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FESTIVAL | EVENTS
The stars are flocking to The Bath Festival, some of them in person; others in spirit. Emma Clegg goes all starry-eyed and takes the roll call, spanning the centuries from Socrates to Sara Cox
he Bath Festival has always attracted the big stars, and there’s no exception this year. The oldest of our Bath Festival stars is Socrates. Born in 470 BC and one of the founders of Western philosophy, he’s quite big as stars go. He didn’t write things down, so we know about him through classical writers such as Plato and Xenophon. On 18 May Armand d’Angour, author of Socrates in Love, and philosopher Julian Baggini talk about his passionate early life and the mysterious woman who inspired him to develop his ideas. It’s probably not his wife Xanthippe, who Xenophon describes as “the hardest to get along with of all the women there are.”
Whizz ahead a few centuries and star or astéri becomes stella as we encounter the best story for our spa city, The Gods and Rituals of Roman Britain by Miranda Aldhouse-Green. The Romans, excellent at building roads and spas, did encounter considerable resistance from the Celtic and Anglo-Saxon population when they came to Britain, and on 21 May Aldhouse-Green talks about how this led to deities, cults and beliefs being challenged, adapted and absorbed by both sides. Leonardo da Vinci, Italian Renaissance polymath, is also in our line-up. Born in 1452, he loved everything from engineering and architecture to geology and astronomy, and is regarded as one of the greatest painters of all time. Why does his life continue to be so intriguing? Da Vinci expert Martin Kemp talks to James Long about his 50-year relationship with Leonardo on 23 May. Elizabeth I (b.1533) and Mary Queen of Scots (b.1542) have not been short of air time over the years – unsurprisingly as theirs
Socrates and Sara Cox: both with a flair for talking
nothing more than a title suggested by the audience. I have a suspicion JA may have approved.
Leonardo da Vinci and Barbie: a match made in heaven? was one dramatic royal power struggle. We know how the story ends, with Mary’s head on the block and Elizabeth reigning long as queen, but it could so easily have been different, as the Catholic Church saw Elizabeth as illegitimate and Mary as the rightful English heir. The latest book on this challenging subject is Rival Queens: The Betrayal of Mary Queen of Scots by Kate Williams, who on 19 May talks about how she shook up the old story into a profile of a Mary who attempted to reinvent queenship and the monarchy. The influence of Shakespeare (b.1564), poet and playwright, stretches from continent to continent. Indeed his work defines us all, embedded within our drama, literature, language, poetry, art and culture. Sadly his star didn’t rise until after his death – critics of the time mostly rated him below John Fletcher and Ben Jonson. As Shakespeare said in Hamlet, “We know what we are, but not what we may be.” There’s always room to uncover new truths in his multi-layered oeuvre – and Oxford professor Emma Smith is at the festival on 24 May talking about her book This is Shakespeare, offering a penetratingly different side to the man. Jane Austen is the literary star of Bath. She only lived here for approximately five years, but we have appropriated her. She had mixed feelings about the city, but there’s no doubt that the social scene of balls, promenades and assemblies provided her with rich material. Comedy improv troupe Austentatious, who are appearing at the festival, drop any aspirations towards serious lit crit and instead go for improvisation, taking a lighthearted look at the culture of Austen. The comic performers conjure up a ‘lost’ Jane Austen novel on 18 May based on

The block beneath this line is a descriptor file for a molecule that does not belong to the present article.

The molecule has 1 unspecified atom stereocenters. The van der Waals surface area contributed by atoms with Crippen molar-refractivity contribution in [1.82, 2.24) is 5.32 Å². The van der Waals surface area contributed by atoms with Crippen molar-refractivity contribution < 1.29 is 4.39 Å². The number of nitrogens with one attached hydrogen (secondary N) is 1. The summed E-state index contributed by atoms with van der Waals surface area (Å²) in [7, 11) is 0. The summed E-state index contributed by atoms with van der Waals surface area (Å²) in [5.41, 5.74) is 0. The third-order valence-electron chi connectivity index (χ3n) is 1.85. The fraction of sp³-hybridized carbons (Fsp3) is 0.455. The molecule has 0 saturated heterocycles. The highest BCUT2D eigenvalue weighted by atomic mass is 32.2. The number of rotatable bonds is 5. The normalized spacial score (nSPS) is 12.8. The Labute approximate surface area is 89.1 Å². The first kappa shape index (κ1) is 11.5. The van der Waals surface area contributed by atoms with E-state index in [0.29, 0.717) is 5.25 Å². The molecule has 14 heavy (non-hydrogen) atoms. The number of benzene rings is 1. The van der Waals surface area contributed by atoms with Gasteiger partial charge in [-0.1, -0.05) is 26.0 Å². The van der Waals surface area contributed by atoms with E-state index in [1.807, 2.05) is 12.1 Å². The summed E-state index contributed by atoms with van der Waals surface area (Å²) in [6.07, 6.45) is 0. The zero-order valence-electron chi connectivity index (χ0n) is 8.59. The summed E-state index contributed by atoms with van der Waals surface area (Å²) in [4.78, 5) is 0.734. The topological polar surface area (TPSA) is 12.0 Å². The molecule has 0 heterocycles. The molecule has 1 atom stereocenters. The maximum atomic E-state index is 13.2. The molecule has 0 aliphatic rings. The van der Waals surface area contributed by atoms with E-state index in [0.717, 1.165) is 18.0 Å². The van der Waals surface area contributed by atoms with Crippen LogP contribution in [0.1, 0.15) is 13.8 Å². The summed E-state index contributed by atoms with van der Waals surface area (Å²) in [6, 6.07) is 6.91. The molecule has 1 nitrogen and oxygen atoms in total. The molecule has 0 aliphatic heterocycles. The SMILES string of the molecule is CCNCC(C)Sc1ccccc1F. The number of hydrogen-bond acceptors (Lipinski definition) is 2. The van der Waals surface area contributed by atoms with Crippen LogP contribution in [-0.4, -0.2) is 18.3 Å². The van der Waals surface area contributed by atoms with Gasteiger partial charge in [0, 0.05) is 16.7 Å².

Wallis Simpson (b.1896), an American socialite, became a star because of her association with Edward, Prince of Wales, later King Edward VIII. Their relationship, her nationality and the fact that she was twice divorced caused a constitutional crisis resulting in Edward’s abdication in 1936. Wallis was painted as a manipulative conspirator, but her reputation is defended by Anna Pasternak in her latest book Wallis Simpson: Master Manipulator or Misunderstood? which presents new information from those who were close to the couple, redeeming a woman wronged by history. Pasternak is at the Assembly Rooms on 23 May. Sir Michael Tippett (b.1905) was a slowburning star – he withdrew his earliest compositions and was 30 before his works were published. His music was known for the expansive nature of his melodic line and his handling of rhythm and counterpoint. Oliver Soden has written the first biography of Tippett and, in discussion with James Waters on 23 May, he identifies what made him such a unique composer. The first of our living stars, Nicholas Parsons (b.1923), has had a long career in television, radio and theatre, most famously as host of Sale of the Century and also of comedy radio game show Just a Minute. Trained as an actor, he appeared in Doctor Who in 1989 as a tormented clergyman. Coming to Bath on 24 May, Parsons shares his experience of the unpredictable and fascinating aspects of his life and work throughout his impressive career.
Shakespeare would have been impressed by Darcey
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